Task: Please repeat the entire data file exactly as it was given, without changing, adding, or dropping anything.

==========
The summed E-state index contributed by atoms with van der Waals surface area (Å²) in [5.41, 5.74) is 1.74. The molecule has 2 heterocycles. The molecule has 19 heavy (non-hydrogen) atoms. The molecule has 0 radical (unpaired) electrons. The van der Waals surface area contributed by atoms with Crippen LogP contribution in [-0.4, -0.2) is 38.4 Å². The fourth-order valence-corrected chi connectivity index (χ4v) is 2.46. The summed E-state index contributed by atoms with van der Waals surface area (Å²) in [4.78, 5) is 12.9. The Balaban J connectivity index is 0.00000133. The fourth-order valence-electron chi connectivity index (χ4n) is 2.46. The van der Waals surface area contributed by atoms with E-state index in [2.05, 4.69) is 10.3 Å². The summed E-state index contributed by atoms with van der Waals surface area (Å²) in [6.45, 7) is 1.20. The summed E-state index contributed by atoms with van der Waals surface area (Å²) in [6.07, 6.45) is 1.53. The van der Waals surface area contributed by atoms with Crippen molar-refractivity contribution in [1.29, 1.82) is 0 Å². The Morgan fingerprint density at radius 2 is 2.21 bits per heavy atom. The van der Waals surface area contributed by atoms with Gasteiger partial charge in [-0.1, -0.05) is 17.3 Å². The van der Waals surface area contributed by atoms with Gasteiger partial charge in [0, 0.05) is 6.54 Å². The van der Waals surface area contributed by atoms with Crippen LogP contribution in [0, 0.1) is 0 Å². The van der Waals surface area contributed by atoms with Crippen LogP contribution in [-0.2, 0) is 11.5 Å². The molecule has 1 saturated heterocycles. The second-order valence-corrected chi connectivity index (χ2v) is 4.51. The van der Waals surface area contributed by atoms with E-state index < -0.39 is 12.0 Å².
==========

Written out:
The summed E-state index contributed by atoms with van der Waals surface area (Å²) in [5.41, 5.74) is 1.74. The molecule has 2 heterocycles. The molecule has 19 heavy (non-hydrogen) atoms. The molecule has 0 radical (unpaired) electrons. The van der Waals surface area contributed by atoms with Crippen LogP contribution in [-0.4, -0.2) is 38.4 Å². The fourth-order valence-corrected chi connectivity index (χ4v) is 2.46. The summed E-state index contributed by atoms with van der Waals surface area (Å²) in [4.78, 5) is 12.9. The Balaban J connectivity index is 0.00000133. The fourth-order valence-electron chi connectivity index (χ4n) is 2.46. The van der Waals surface area contributed by atoms with E-state index in [2.05, 4.69) is 10.3 Å². The summed E-state index contributed by atoms with van der Waals surface area (Å²) in [6.45, 7) is 1.20. The summed E-state index contributed by atoms with van der Waals surface area (Å²) in [6.07, 6.45) is 1.53. The van der Waals surface area contributed by atoms with Crippen molar-refractivity contribution in [1.29, 1.82) is 0 Å². The Morgan fingerprint density at radius 2 is 2.21 bits per heavy atom. The van der Waals surface area contributed by atoms with Gasteiger partial charge in [-0.1, -0.05) is 17.3 Å². The van der Waals surface area contributed by atoms with Gasteiger partial charge in [0, 0.05) is 6.54 Å². The van der Waals surface area contributed by atoms with Crippen LogP contribution in [0, 0.1) is 0 Å². The van der Waals surface area contributed by atoms with Crippen LogP contribution in [-0.2, 0) is 11.5 Å². The molecule has 1 saturated heterocycles. The second-order valence-corrected chi connectivity index (χ2v) is 4.51. The van der Waals surface area contributed by atoms with E-state index < -0.39 is 12.0 Å².